Cell pellets were resuspended in 100 ul of water then 100 ul of 2% LiDS was added and the mixture immediately immersed in 95°C water for a 5 min incubation. Protein in lysates was determined using a BCA protein assay (Pierce, Rockford, IL). Equal amounts of protein from SILAC heavy and light cell lysates were combined then treated with 10 mM DTT and alkylated with 30 mM iodoacetamide before adding 10 mM additional DTT. Three sample pairs with heavy control and light shRNA knock down from independent culture dishes were fractionated by SDS-PAGE on 10% polyacrylamide gels and stained with coomassie blue dye. Each of the three sample lanes was divided into 30 fractions with the edges of each lane removed prior to slicing for analysis. Proteins in the gel were digested overnight with 0.04 µg trypsin per slice in buffer containing Tris, 20 mM (pH=8.0) and 10% acetonitrile. Eluted peptides solubilized in 0.1% formic acid were analyzed by LC-MS/MS without further purification.
All analyses were performed on a Thermo QExactive MS (ThermoFisher Scientific, Watham, MA. Peptides were separated by reversed phase chromatography using an Easy 1000 nano UHPLC system (Thermo) and Acclaim PepMap 100, 75 um × 2 cm trap with Acclaim PepMap RSLC, 75 um × 15 cm column (Dionex). Peptides were eluted with a 2 h gradient from 5% to 30% acetonitrile with pH maintained by 0.1% formic acid. Column effluent was analyzed directly by MS/MS using HCD fragmentation.
Mass spectra were extracted from raw files and analyzed using MaxQuant version 188.8.131.52. They were searched against the Uniprot Mouse Proteome database (downloaded August, 2013, approx. 43539 entries) along with the MaxQuant contaminants database assuming the digestion enzyme trypsin. The mass tolerances for parent ions were 20 ppm for the first search and 4.5 ppm for the second search. All fragment mass tolerances were 20 ppm. The iodoacetamide derivative of cysteine was specified as a fixed modification. Oxidation of methionine, acetylation of the n-terminus and phosphorylation of serine, threonine and tyrosine were specified as variable modifications.
False discovery rates were calculated by searching a reversed database and were set to 0.01 for peptide-spectra matches and 0.05 for protein identification. Proteins that contained similar peptides and could not be differentiated based on MS/MS analysis alone were grouped to satisfy the principles of parsimony.
An individual slice-by-slice quantification where each slice was submitted as its own experiment and so each protein was quantified up to 30 times per lane. Further analysis to discover the suitability of these proteomic techniques to detect changes in the mobility of proteins in the gel were reported elsewhere as a proteomic technique paper with no biological analysis (Carruthers et al. 2015).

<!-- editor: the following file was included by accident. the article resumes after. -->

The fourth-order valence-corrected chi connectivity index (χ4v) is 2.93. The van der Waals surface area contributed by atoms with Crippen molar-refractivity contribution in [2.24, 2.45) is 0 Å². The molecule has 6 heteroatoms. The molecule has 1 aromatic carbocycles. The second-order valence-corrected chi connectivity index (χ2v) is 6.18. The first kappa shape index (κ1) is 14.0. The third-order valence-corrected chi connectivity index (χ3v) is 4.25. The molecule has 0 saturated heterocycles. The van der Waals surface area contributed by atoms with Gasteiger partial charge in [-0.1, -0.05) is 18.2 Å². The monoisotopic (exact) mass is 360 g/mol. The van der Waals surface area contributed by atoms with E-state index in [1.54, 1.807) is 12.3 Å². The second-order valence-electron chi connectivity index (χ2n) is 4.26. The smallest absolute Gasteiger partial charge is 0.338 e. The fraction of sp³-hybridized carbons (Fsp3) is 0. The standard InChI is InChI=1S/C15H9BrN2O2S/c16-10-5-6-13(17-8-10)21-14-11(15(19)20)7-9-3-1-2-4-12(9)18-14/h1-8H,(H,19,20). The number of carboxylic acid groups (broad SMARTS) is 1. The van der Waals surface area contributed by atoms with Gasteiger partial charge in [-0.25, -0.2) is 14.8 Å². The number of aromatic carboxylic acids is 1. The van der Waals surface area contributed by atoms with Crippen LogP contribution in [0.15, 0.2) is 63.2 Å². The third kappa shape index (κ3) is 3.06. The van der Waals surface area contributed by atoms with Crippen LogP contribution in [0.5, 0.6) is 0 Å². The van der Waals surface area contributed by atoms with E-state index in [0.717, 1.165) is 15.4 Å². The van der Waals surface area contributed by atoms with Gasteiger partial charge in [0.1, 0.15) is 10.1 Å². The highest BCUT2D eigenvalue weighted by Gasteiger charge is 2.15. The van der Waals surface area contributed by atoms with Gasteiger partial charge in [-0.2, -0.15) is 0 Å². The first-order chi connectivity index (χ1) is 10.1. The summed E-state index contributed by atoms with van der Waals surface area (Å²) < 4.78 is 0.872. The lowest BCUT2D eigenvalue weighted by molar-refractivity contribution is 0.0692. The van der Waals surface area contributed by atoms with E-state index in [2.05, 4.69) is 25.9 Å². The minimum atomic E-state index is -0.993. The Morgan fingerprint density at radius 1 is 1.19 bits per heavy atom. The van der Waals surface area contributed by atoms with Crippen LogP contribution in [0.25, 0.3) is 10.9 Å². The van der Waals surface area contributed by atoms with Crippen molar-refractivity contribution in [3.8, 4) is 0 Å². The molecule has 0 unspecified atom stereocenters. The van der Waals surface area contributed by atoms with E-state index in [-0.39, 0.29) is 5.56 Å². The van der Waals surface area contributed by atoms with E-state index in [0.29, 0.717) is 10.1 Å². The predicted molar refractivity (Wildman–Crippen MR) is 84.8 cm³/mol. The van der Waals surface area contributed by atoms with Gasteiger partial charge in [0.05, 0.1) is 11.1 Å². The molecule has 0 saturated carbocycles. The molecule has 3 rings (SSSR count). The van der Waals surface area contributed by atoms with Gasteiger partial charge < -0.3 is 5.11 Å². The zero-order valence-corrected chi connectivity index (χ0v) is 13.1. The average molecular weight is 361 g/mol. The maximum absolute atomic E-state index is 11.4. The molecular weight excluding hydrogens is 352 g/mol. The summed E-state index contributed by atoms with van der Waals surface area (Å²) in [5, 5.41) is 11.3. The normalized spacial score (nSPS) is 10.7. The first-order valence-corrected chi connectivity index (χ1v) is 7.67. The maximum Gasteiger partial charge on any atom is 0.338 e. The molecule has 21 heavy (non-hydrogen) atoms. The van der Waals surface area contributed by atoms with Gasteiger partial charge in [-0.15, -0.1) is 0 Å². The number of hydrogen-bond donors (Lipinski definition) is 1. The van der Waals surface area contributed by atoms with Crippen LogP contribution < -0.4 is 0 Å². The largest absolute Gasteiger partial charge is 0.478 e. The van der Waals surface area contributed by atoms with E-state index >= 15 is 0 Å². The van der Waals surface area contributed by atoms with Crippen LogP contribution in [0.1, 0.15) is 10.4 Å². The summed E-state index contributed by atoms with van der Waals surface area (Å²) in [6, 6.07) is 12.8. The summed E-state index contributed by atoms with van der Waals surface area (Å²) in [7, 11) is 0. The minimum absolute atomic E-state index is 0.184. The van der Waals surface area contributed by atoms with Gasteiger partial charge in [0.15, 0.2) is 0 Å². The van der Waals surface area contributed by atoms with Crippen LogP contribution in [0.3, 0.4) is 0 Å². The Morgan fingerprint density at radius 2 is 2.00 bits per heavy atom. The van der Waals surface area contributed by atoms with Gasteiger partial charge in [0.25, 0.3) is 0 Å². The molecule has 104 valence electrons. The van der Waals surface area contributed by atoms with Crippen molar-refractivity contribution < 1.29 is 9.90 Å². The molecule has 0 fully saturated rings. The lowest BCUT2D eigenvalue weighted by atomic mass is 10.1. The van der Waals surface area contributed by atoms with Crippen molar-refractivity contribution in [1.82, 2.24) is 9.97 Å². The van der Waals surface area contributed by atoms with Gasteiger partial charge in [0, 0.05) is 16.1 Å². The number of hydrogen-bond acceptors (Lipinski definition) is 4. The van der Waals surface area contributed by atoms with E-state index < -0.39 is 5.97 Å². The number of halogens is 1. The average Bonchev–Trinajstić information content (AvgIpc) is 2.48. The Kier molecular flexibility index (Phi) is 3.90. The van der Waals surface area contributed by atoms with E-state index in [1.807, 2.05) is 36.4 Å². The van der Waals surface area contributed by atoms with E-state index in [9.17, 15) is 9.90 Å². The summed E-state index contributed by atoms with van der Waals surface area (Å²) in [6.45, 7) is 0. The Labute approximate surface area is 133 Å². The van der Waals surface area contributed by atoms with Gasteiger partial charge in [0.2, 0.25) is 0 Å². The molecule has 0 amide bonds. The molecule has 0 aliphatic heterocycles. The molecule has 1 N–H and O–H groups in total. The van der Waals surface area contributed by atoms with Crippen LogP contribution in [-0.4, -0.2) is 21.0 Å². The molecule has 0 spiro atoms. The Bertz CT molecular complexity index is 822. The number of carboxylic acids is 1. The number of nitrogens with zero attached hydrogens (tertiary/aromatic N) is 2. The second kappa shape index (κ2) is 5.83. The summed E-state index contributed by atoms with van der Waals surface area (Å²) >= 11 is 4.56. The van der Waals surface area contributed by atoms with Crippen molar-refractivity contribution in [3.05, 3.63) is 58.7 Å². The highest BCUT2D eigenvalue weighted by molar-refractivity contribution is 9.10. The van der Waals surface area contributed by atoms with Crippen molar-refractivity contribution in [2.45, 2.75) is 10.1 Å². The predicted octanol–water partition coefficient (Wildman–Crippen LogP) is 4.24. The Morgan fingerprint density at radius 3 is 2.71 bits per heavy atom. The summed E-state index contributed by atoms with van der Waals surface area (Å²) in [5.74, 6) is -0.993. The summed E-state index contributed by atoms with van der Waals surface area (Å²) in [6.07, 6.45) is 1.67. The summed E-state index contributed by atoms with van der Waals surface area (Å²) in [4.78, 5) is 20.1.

Analysis of significant differences between wild type and low abundant smn mouse ESC were performed using three different “Big data” analytic tools. David analysis is probably the most used tool, used primarily to assess biological themes in gene array data sets (Huang et al. 2009). However, we and others reason such a tool can also be applied to proteomic data (Li et al. 2012). Such theme-enrichment analysis relies on the current assembled knowledge that indicates an association of a given gene or protein with a specific theme. The analysis then asks whether the members associated with a given theme are over-represented, or enriched, in the list of genes or proteins that have satisfied the criteria applied to determine a significant difference in the experiment performed. The second tool is Ingenuity Pathway Analysis (IPA). Similarly to the David analysis, the IPA requires a list that has satisfied the criteria applied to determine a significant difference in the experiment performed. However, the IPA then uses information concerning the causal relationships reported in the literature to further inform the likely biological significance of a coordinated change in expression/abundance of a set of targets (Krämer et al. 2014; Pan et al., 2015). Lastly, the data were analyzed using Gene Set Enrichment Analysis (GSEA). It is easy imagine that a given experiment might yield thousands of targets, or perhaps, risibly few, making the interpretation of the results of the DAVID and IPA analytical methods problematic, or the criteria applied to achieve a usable list of significant targets at best arbitrary. Unlike the previous two methods, GSEA makes use of all of the valid data measured during the experiment. The targets are ranked by their difference in expression/abundance level by the experimental manipulation. How near the top of the ranked list the members appear then indicates the strength of correlation with the biological theme (Subramanian et al. 2014).
Of the 7,050 proteins identified in the experiment, 5,738 were quantified on all three lanes, 769 on only two lanes, and 491 were quantified on only one lane. It is worth stating that the quantification of a protein on only one lane does not diminish the accuracy of the measurement of the abundance of that protein. However, it does limit its usefulness for interpreting a biological experiment across a sample of three independent experiments as here performed. Using a cut off of p<0.05, of the 5,738 quantified on all three lanes, 1,485 proteins had a significant different abundance between wild type and ESCs with low smn. At a False Discovery Rate of 15%, 841 proteins are significant. These were used in the first two Bioinformatic Data Analysis programs, DAVID and IPA (supp. table 1).